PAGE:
Concatenative Programming Projection
2022 – ***Interleaved 2D Notation for Concatenative Programming*** – by @Michael Homer
Some quickly enlightening demo videos here:
https://michael.homer.nz/Publications/LIVE2022/article/ <<< THIS IS GOOD
Landing page: https://michael.homer.nz/Publications/PAINT2022
Tryable in the browser: https://homepages.ecs.vuw.ac.nz/~mwh/demos/p22-2d-concat/
Direct link to the paper: https://mwh.nz/pdf/paint2022
It's a concatenative language.
It's not a stack based language. Slight differences I guess.
Also questionably point free with with the values unnamed but live values still shown.
Comparison to stack based languages
★ ***Similarities to a stack based language:***
– also no variable names
– also the typical operations: dup, swap, dig
– also only variables with an arity of one or more (aka functions) are shown (and literals)
– There's no reverse polish notation.
– Unlike in in a stack based language there's no single stack.
Rather the representation make opportunities for parallel evaluation quite obvious.
– Variables have no names but are still displaying their live value like in a spreadsheet (not referring to the layout).
⚠️ ***It seems this is actually not a language but a projections style.*
This is nice, meaning to some degree other language can potentially be projected into this representation.
Well, plus-minus some issues. Syntactic sugar mostly not carrying over. Readability in other projections.
Switching to a different projection one may want to give out human readable variable names though rather than assigning auto-generated ones.
Maybe this would be a viable additional projection target for some other languages (unison)?
No clue though how this would interact with algebraic effects.
Comparison to ALDs(http://apm.bplaced.net/w/index.php?title=Annotated_lambda_diagram)
***Relation of Michael Homers model to annotated lambda diagrams:***
★ ALDs give same obviousness of parallelity opportunities
★ Unclear which representation is visually denser but likely not the ALDs
★ ALDs (as in the current mockups) are not pointfree. Variable names do appear both …
– at the head of the function definition (and tops of let- and in- blocks) and
– as annotations of the horizontal value lines (i.e. as the arguments to functions)
★ For Making the ALD code projection more aligned with Michael Homers model:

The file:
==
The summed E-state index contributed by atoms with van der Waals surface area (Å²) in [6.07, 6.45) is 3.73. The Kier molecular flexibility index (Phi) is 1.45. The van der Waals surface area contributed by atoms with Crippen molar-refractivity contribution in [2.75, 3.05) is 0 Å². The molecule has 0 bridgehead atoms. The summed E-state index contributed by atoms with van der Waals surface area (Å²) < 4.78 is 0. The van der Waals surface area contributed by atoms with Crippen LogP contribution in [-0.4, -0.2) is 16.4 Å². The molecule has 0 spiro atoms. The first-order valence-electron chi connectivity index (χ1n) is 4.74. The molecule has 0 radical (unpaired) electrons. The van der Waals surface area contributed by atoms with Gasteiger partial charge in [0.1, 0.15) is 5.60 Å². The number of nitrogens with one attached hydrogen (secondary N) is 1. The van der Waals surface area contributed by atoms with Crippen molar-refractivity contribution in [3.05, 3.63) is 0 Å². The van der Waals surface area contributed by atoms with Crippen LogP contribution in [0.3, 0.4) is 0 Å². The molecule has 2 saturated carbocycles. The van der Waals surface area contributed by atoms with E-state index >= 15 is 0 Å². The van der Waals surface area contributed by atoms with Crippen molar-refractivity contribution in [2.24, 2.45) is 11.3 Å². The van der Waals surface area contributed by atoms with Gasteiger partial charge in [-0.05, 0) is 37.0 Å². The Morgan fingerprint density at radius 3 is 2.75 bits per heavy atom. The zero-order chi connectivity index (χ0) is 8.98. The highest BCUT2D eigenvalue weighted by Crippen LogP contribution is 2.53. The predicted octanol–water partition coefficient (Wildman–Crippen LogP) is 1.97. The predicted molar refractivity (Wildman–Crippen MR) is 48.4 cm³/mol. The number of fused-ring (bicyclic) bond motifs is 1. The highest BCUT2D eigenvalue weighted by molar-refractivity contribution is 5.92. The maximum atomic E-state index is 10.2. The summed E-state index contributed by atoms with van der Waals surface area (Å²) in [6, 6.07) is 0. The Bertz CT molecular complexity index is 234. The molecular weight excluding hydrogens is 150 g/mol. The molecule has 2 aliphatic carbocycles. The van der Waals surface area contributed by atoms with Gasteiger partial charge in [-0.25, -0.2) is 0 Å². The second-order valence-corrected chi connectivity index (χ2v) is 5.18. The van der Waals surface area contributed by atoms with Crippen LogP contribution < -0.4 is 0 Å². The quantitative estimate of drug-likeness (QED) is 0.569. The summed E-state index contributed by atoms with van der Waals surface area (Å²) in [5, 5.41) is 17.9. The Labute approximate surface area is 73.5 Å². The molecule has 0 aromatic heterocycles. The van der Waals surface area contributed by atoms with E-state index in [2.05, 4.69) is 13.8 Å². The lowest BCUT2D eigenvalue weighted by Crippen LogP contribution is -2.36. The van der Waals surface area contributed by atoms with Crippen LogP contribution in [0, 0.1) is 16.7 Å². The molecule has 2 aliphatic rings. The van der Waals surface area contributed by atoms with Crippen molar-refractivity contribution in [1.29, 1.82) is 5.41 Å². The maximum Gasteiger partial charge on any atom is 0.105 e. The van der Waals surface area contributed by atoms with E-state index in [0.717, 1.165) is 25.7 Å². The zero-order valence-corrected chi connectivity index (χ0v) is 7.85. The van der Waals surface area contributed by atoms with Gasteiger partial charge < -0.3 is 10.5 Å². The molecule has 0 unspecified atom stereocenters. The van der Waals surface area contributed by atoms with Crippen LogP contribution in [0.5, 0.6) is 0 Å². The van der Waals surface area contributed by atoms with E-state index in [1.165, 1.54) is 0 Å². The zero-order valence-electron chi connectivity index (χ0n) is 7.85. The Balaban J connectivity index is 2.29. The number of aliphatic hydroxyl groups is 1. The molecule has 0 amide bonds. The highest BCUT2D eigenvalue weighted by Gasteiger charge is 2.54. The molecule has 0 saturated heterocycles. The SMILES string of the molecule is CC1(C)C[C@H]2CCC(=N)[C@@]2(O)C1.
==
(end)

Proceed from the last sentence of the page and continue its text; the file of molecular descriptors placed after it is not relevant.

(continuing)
– replace value names with live values
– collapse let-in-blocks by substitution
(live values could still be added as "syngraphic" sugar in extended value lines, I digress …)
★ flip & dig (argument permutators)
– They both vanish in the ALD code projection no matter their location.
– They are just permuting the arguments by swapping application lines and all preceding dependents.
– only vanishes at the top level as it turns into two forks.
– otherwise less trivial as it induces an unavoidable let-in block.
(Uncurrying into tuples is a bad alternative as it hides away ALD circuitry, the whole point of ALDs)
10/24/2023, 7:33 PM
Thanks, these are really useful comments & comparisons.
A bit of follow-up work that may be interesting is https://michael.homer.nz/Publications/PX2023 where it pushes the same model into a graph as well, letting the user switch between views.
This is the transition in action. It's the same model, with progressively less restriction in the text->grid->graph direction, with the text modality a typical stack language and graph a DAG (with wire-crossing, etc).
I will have to draw more connections to ALD next time I follow up on this - thanks for identifying those parallels.
10/24/2023, 10:28 PM
I spontaneously decided to project your example to an ALD mockup to get a bit of a feeling for inhowfar ALDs are compatible with your code projection focused of concatenative code.
Seems pretty good.
★ One nice thing with ALDs is that library functions are threated exactly the same as argument values. They come in as semi-implicit arguments via the grey collection abstraction-line.
★ One annoying (but I think good) restriction of ALD is that functions (and definitions in let sections) can only ever have just one single value-line as their final output (except one cheats a bit as I've done here with memocurry 😈).